The ability of victims to remain anonymous is crucial for preserving their dignity, safety, and right to privacy. This right acknowledges that victims of trauma, abuse, or other types of victimisation should be able to decide whether or not their names are revealed.
Victims’ confidentiality should be respected for a variety of reasons. It aids in defending them against potential harm, such as reprisals or more stigmatisation. The assurance that their names will be protected encourages people to come forward and report crimes or ask for assistance. The efficiency of justice systems and victim assistance services as a whole is a result of this.
The retraumatization that might take place when victims’ identities are revealed without their consent might be avoided by maintaining their anonymity. The public revealing of their identities may worsen the already severe emotional and psychological difficulties that many victims currently endure, impeding their ability to rehabilitate.
In some circumstances, there may be justifiable justifications for taking into account the public interest in revealing the identities of victims, such as increasing awareness of particular issues or inspiring others to come forward. However, any disclosure decision should be carefully considered in light of the possible harm it could do, as well as the informed consent and wellbeing of the individuals concerned.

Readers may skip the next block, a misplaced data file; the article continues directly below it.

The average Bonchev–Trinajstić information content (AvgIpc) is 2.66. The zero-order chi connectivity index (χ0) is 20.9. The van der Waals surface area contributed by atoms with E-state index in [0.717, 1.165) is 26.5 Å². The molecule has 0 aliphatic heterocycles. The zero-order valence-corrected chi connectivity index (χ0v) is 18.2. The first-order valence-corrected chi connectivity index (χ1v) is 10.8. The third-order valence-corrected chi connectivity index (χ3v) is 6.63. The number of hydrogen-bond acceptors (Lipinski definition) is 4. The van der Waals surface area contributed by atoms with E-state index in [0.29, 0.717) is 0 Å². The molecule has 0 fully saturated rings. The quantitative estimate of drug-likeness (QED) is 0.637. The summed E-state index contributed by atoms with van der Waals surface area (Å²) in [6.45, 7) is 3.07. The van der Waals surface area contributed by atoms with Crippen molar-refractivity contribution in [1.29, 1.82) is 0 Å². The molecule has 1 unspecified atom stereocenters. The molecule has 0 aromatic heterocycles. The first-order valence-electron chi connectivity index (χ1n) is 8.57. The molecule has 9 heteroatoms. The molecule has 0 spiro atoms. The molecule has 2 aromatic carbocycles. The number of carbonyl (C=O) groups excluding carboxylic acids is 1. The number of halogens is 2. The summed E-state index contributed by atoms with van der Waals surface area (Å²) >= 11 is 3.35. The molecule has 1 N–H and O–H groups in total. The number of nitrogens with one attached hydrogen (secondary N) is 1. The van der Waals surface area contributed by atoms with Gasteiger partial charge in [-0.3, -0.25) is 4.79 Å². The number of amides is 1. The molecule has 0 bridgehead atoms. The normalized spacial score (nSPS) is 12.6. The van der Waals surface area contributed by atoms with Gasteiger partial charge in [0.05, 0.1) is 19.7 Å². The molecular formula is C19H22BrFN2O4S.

Regarding the revelation of victim identities, different countries have different laws and regulations. Legal systems frequently strike a compromise between the necessity to protect victims and the freedom of expression and information rights of the public. In order to strike the right balance and prioritise the rights, wellbeing, and autonomy of victims, society must constantly assess and improve these frameworks.